Home / World News / The best time to sell not always cut and dry

The best time to sell not always cut and dry

With the cooler months upon us, many sellers may be questioning whether they should list their property for sale in the lull of winter or hold off until spring when gardens are in bloom and the sunny weather attracts more people outdoors.

But do seasonal circumstances really impact the sale of your home?

The Agency Perth Property Partner Vanessa Barry said bad weather could deter potential homebuyers.

“I find it quite difficult to have home opens when it’s 40C – people like to be in the comfort of air-conditioning and tend to avoid going out whenever they can,” she said.

“Some people don’t like to go out in winter, but it’s actually a good time to check out home opens – it’s probably one of the only activities you can do when it’s pouring with rain too.”

Ms Barry said the spring months were also optimal for selling, thanks to the end of the financial year and cold weather.

“Stereotypically springtime is often the best time to sell – coming out of winter and just after the financial year around September is when there is an influx of properties on the market,” she said, adding that the holiday period between December and January was also an ideal time to sell.

“After working in real estate for 13 years, I’ve heard people say the holiday period is the worst time to sell but, statistically, over the past few years it’s been the best time.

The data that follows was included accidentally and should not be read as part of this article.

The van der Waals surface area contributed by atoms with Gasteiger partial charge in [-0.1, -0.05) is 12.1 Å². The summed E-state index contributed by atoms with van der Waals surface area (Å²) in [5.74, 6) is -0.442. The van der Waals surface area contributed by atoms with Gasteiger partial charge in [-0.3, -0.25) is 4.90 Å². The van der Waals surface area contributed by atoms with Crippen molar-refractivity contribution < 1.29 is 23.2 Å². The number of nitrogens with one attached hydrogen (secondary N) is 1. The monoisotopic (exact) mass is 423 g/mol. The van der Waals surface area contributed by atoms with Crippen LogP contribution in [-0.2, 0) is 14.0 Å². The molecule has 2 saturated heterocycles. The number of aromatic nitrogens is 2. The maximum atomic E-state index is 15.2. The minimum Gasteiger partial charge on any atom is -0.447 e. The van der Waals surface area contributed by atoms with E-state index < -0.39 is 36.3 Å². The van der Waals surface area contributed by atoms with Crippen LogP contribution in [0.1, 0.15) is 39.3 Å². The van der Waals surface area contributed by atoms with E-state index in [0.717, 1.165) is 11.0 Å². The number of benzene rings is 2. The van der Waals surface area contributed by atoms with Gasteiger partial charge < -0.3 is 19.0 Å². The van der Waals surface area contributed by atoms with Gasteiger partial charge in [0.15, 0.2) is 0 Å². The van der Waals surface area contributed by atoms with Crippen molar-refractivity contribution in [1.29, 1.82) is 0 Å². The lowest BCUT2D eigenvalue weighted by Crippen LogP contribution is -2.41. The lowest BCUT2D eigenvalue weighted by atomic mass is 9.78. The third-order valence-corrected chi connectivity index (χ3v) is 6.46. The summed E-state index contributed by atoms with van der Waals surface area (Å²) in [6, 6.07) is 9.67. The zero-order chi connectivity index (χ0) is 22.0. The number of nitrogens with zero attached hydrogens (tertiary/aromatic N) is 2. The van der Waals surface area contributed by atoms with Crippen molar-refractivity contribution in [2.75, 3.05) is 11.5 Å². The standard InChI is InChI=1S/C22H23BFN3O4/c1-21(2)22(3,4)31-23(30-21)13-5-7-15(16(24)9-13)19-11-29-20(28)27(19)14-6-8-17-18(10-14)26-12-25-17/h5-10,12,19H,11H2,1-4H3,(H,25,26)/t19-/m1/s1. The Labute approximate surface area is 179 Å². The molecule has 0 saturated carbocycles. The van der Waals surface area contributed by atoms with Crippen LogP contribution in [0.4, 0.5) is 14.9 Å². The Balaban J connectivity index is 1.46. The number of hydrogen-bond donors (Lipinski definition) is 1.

“When the festive season is over, that period between January 10 and the back-to-school time is generally quite busy.

“Buyers see it as the ideal time before the busyness of the new year kicks in, plus a lot of people tend to have time off, allowing them to attend more home opens.”

In the current sellers’ market, Realty Lane Property Consultant Matt Nylander said there was no reason for sellers to hold off on selling simply because of seasonal conditions.

“We’ve got an influx of people about to hit Western Australia and we’re expecting a lot more people coming in than going out, so stock levels are critically low already,” he said.

“If there’s going to be 50,000-60,000 people coming in with only 8000 properties available, it’s going to be a problem, but a good problem to have if you’re selling.”

As for the best time of year to buy a home, Mr Nylander said it was best to see how the market was performing – with such little housing stock available, buyers had to make quick decisions.

“The same rules pretty much apply for buying a home,” he said. “Obviously if there’s more stock, there’s more to choose from, so you have a bit more power as a buyer.

“We’re in unprecedented times as far as what the market is going to do, it’s very much driven by supply and demand.

“While the supply is low, you’ve got to act quite decisively as a buyer.”

About brandsauthority

Check Also

Brodie signs on to stay in England until 2030

Brodie Croft has agreed a huge eight-year deal with British Super League club Salford ending …

%d bloggers like this: